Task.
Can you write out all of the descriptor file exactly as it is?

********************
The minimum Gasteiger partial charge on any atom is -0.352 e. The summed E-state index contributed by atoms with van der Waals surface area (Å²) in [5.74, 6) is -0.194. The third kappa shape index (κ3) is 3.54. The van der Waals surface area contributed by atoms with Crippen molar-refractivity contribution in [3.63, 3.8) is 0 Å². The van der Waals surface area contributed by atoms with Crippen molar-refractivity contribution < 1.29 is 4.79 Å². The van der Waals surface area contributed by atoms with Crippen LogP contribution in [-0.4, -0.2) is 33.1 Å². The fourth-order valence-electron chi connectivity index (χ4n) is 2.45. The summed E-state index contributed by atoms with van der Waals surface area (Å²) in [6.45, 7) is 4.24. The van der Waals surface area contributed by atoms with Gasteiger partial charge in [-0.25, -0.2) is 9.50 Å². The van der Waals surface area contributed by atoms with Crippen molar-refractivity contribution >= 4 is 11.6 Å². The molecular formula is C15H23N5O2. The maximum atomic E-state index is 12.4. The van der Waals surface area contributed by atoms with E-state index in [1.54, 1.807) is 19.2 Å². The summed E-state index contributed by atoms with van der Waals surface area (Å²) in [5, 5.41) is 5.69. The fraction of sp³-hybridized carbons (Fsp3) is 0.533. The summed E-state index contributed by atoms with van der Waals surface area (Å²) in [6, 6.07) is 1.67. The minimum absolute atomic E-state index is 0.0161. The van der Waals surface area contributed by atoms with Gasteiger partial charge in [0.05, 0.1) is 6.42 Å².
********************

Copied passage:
The minimum Gasteiger partial charge on any atom is -0.352 e. The summed E-state index contributed by atoms with van der Waals surface area (Å²) in [5.74, 6) is -0.194. The third kappa shape index (κ3) is 3.54. The van der Waals surface area contributed by atoms with Crippen molar-refractivity contribution in [3.63, 3.8) is 0 Å². The van der Waals surface area contributed by atoms with Crippen molar-refractivity contribution < 1.29 is 4.79 Å². The van der Waals surface area contributed by atoms with Crippen LogP contribution in [-0.4, -0.2) is 33.1 Å². The fourth-order valence-electron chi connectivity index (χ4n) is 2.45. The summed E-state index contributed by atoms with van der Waals surface area (Å²) in [6.45, 7) is 4.24. The van der Waals surface area contributed by atoms with Gasteiger partial charge in [-0.25, -0.2) is 9.50 Å². The van der Waals surface area contributed by atoms with Crippen molar-refractivity contribution >= 4 is 11.6 Å². The molecular formula is C15H23N5O2. The maximum atomic E-state index is 12.4. The van der Waals surface area contributed by atoms with E-state index in [1.54, 1.807) is 19.2 Å². The summed E-state index contributed by atoms with van der Waals surface area (Å²) in [5, 5.41) is 5.69. The fraction of sp³-hybridized carbons (Fsp3) is 0.533. The summed E-state index contributed by atoms with van der Waals surface area (Å²) in [6, 6.07) is 1.67. The minimum absolute atomic E-state index is 0.0161. The van der Waals surface area contributed by atoms with Gasteiger partial charge in [0.05, 0.1) is 6.42 Å².